Bullying reports rise amid stronger effort by schools, ministry says


Bullying cases reported by elementary schools hit a record 122,721 in the 2014-2015 school year, up by 3,973 from a year earlier, according to an education ministry survey released Tuesday.

Combining elementary, junior high and high schools, the total number of bullying reports stood at 188,057 for the year to March, up 2,254 from the previous year, the ministry said.

The study found a dramatic rise in reports involving younger children. Compared with the 2010-2011 school year, the figure for elementary schools was 5.8 times higher for first-graders and 4.3 times higher for second-graders.

The ministry attributed the increase to greater efforts by schools to tackle and report bullying, praising them for “acting quickly to catch even the light cases.”

The figure for elementary schools was up by 3,973 from the previous year, while that for junior highs stood at 52,969, down 2,279, and for high schools at 11,404, up 365.

Bullying was detected at 56.5 percent of all schools.

In response to a multiple-answer question regarding types of bullying, ridicule and slander topped the list at 121,248 cases. Cases of online defamation via computers or mobile phones were down 890 from the previous year’s record high to 7,898, but the ministry said it was having difficulty determining the full picture of online bullying because harassment via phone apps such as Line are hard to detect.

Meanwhile, the ministry said the number of bullying cases per 1,000 students increased in 34 prefectures.

Violent acts resulting in physical and psychological damage — or “serious cases” as stipulated in a 2013 law aimed at preventing bullying — totaled 156, down 23 from the last school year.

Close to 100 percent of the schools said they had set up an investigative panel to examine bullying cases as of Oct. 1, as required by law.

A ministry official, however, said the panels need to be closely monitored, citing a case in which a panel did not respond adequately prior to a suicide involving a male high school student in July in Yahaba, Iwate Prefecture.

Following the suicide, the ministry asked schools and local boards of education in August to conduct an additional survey after their first tally in June, and they turned up an additional 30,000 cases.

  • Hendrix

    Bullying is part of the culture in Japan, just look at the whole senpai kohai routine… if someone is just 6 months older than you and he tells you to kiss his shoes every morning then you oblige or get set upon, the teachers just turn a blind eye… ive seen it for myself many many times working in junior high school in Japan… what did the teachers do? , nothing…. then it carries on right into the workplace with ” power hara” as they call it in japan.

    • doninjapan

      “Bullying is part of the culture in Japan”.
      Newsflash dude, bullying happens in schools world-wide. It is no less prevalent elsewhere.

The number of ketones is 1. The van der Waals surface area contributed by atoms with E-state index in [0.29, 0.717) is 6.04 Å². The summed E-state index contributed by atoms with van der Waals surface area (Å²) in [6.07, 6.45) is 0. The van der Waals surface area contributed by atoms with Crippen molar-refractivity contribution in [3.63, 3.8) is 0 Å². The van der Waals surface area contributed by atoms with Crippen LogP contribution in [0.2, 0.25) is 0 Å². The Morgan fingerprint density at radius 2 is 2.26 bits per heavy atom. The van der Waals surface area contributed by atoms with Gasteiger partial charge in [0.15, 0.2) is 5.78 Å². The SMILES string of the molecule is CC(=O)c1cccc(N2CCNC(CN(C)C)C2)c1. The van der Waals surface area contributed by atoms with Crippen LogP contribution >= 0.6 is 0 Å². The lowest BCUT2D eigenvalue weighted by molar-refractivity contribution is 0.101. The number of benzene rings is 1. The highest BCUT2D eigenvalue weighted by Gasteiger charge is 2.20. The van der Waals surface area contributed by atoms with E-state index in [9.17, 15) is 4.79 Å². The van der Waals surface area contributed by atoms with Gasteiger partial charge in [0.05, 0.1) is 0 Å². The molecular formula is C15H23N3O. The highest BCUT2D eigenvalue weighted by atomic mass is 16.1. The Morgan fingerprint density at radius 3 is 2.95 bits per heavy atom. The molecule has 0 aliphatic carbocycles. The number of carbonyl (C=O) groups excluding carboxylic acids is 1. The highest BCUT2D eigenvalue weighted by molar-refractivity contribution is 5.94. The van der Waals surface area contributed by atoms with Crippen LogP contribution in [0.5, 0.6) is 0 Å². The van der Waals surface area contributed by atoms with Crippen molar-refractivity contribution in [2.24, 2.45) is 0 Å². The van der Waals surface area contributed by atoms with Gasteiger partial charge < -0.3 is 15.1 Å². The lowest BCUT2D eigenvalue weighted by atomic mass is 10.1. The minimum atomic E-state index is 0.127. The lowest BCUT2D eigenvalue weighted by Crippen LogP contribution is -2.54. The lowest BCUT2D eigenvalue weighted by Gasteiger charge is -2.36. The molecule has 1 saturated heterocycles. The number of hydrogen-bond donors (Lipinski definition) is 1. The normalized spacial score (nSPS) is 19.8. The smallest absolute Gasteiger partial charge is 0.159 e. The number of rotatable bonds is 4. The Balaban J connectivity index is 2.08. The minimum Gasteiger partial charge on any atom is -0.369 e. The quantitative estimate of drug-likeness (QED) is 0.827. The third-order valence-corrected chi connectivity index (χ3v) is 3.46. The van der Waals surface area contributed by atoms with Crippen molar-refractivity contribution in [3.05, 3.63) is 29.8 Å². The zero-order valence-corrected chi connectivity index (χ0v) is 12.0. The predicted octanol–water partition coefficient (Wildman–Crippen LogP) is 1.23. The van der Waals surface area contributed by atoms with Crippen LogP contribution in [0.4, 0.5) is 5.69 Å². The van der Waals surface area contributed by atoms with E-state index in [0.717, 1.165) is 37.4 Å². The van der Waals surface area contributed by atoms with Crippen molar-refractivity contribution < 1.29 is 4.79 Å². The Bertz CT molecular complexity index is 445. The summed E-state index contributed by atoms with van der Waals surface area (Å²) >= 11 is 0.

The same goes with “power hara”…

      • Hendrix

        yeah we know that, duh… point is that worlwide teachers will do something about it or its stamped out, in jpn they turn a blind eye… whats next? you gonna tell me “if you dont like it just go back to your country” ..?

      • doninjapan

        Wow… bit of a petulant response.
        Who’s this “we” you speak of? In the royal sense, or do you assert that you speak for everyone?

        Are you really stating that “it’s stamped out” everywhere else other than Japan? That’s… one hell of an assertion.

        Bullying IS a problem in Japan, and one that they must deal with. But it’s also a problem in the US, in Australia, in England – ad infinitum. The salient point is that it’s not something that Japan’s dealing with in a vacuum.

  • Jeffrey

    “. . . but the ministry said it was having difficulty determining the full picture of online bullying because harassment via phone apps such as Line are hard to detect.”

    Why does this even happen? Unless you agree to an online relationship with someone how can he or she be bullying you? Unless you “Friend” someone or allow them to access your Instagram page or your Line account, how can they harass you? You can’t stop them from talking trash on other peoples’ accounts, but you can control direct contact and if anyone is allowing someone to harass you on his or her site, that person isn’t a friend either.

  • Anil Samal

    The problem is not what is visible. It’s some where else.

    . The education system, which promote student irrespective of they attend school or pass exam.
    . The Japanese who wear a very polite and respectful mask, do not know how to give respect to Parents, teachers.
    . Most of the adult movies shows the relationship between teacher and JK.
    . The society promotes child prono in the name of JK and Pop culture.
    . Teachers teach less, do official work more. Its a school not an office!

    All these are the the main problem for a student not to be a student.